Credit Contracts amendments worsen the plight of borrowers

Share on facebook
Share on twitter
Share on whatsapp
Share on email
Dev Ananth

Dev Ananth

Auckland, January 17, 2022

(Image from MBIE)

Credit Loan Nightmare with latest amendments to the Credit Contracts and Consumer Finance Act 2003 (CCCFA).

I have received many complaints from brokers and lenders, particularly to lower social-economic groups, whose clients are finding it almost impossible to borrow money.

This is not about first home buyers or the price of properties in Auckland.

Enough said.

This is about borrowing a small amount of money to get by for Christmas and other needs.

The new Credit Contracts and Consumer Finance Act (CCCFA) changes do not help either the borrower or the lender.

Unintended consequences

Patrick Wilson, Managing Partner, Stace Hammond Lawyers said that the recent changes to the Credit Contracts and Consumer Finance Act 2003 were intended to stop loan sharks taking advantage of disadvantaged and lower socio-economic borrowers


Patrick Wilson, Managing Partner, Stace Hammond Lawyers (Photo Supplied)


 “However, they have in fact had the unintended consequence of forcing those groups to loan sharks. For example, Credit Unions, which are mutuals where the borrowers are members of the financial lender, know their borrowers well and even provide such things as budgeting advice to ensure that their borrowers can meet their commitments. Many of their members cannot get banking assistance anywhere else and are dependent upon the credit union for reasonable loans to help them financially survive. But as a result of these recent legislative changes credit unions have been hampered in their work (which as they are non-profit organisations, they see their dealings with members as more than just a profit-making opportunities) and in many instances cannot lend as a result of the new restrictions. Consequently, credit unions are reporting members being in tears and quite likely forced to go to loan sharks to get financial assistance from lenders who otherwise do not care about the legislative restrictions,” he said.

‘All-round madness’ 

The onus placed on lenders, mortgage brokers and financial advisors are so severe, that some are contemplating quitting and moving jobs. The risk, they say, is not worth it. The affordability and suitability assessments are madness, consuming a lot of time and proving stressful to both borrower and lender.

From October 1, 2021, consumer lenders are required to be certified by the Commerce Commission. In addition, they should adhere to the following: (a) Amendments to the Credit Contracts and Consumer Finance Act 2003 (CCCFA) will require directors and senior managers of creditors to exercise due diligence to ensure creditors comply with CCCFA obligations, and to be certified by the Commerce Commission as ‘fit and proper’; and (b) Amendments to the Credit Contracts and Consumer Finance Regulations 2004 (Regulations) will prescribe minimum standards for lenders’ assessment of suitability and affordability of consumer loans.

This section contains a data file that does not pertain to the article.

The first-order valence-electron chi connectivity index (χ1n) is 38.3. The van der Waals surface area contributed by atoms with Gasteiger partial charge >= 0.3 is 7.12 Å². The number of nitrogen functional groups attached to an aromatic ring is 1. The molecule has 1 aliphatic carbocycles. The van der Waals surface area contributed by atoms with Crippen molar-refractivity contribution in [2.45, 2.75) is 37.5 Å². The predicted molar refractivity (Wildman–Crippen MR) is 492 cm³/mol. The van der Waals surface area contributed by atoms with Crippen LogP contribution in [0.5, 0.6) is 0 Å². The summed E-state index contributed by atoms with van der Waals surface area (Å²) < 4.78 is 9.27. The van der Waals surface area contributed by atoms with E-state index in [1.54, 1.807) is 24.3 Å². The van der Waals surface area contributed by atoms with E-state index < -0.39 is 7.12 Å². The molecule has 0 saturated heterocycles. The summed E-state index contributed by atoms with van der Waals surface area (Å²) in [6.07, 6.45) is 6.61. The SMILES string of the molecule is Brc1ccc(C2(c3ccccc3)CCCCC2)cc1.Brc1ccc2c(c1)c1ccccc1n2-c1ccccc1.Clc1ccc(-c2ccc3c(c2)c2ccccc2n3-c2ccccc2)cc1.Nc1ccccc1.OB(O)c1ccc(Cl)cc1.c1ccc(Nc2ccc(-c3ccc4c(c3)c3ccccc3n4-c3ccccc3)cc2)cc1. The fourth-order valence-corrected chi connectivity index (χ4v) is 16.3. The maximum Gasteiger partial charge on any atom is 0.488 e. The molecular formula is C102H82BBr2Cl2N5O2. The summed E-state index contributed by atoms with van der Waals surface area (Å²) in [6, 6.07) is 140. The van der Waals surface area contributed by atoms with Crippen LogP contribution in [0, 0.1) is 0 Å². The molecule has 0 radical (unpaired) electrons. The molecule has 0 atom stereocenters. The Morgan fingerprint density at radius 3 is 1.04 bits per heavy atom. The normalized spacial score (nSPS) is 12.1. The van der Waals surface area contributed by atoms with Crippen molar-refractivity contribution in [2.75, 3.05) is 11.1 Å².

‘Fit and proper, exercise due diligence, suitability, affordability’ are already difficult words for seasoned players, let alone someone new and untrained. Why would anyone make it so difficult, placing onerous processes for small-time borrowers?

Non-compliance may result in penalties of up to $200,000 for an individual or $600,000 in any other case.

Some questions

What must the lender do to determine if the loan is “suitable for a borrower?” What does that mean if I need money for Christmas? How can a lender verify my expenses in detail? How much time does compliance take? What questions do the lender or broker need to ask before they are satisfied?

It is understandable that if the lender is lending money hundreds of thousands of dollars with or without security, but we are not talking about that segment.

In the haste to protect the borrowers and banks, the government punishes the non-bank lender and the small players victimising the vulnerable.

There are many “other” lenders, under the radar, which lend money to the vulnerable at exorbitant interest rates, on top of management ‘fees’ that are unconscionable.

Illegal lenders sill thrive

I believe that the illegal money lender business will thrive, making the vulnerable more susceptible to further debt, exacerbating an untenable position and putting enormous stress on families.

The new rules not only require lenders to estimate borrowers’ income and expenses, but also verify expenses, and ensure that borrowers can afford repayments.

According to a mortgage broker, the expenses requirement amounts to knowing how many fish and chips the borrower buys a week.

“That is sheer stupidity, treating borrowers like morons,” the broker said.

From borrowing money for kitchen benchtops renovations to paying bills, borrowers will be scrutinised, investigation style, at the mercy of the lender, with the borrowers’ entire spending patterns exposed, even if one buys ice cream every week.

Practical implications ignored

The CCCFA does not address the practical implications, making a mockery of the intended purposes of the amendments. It is time someone in the Ministry of Business, Innovation and Employment (MBIE) revisits the regulations making it more practical.

All the various proposal and committees, talking and submissions, have made the situation worse.

Dave Ananth is Senior Tax Counsel at Stace Hammond Lawyers in New Zealand and President of the New Zealand Malaysian Business Association (NZMBA). He lives in Auckland.

Share this story

Share on facebook
Share on twitter
Share on linkedin
Share on whatsapp
Share on email

Related Stories

This site uses Akismet to reduce spam. Learn how your comment data is processed.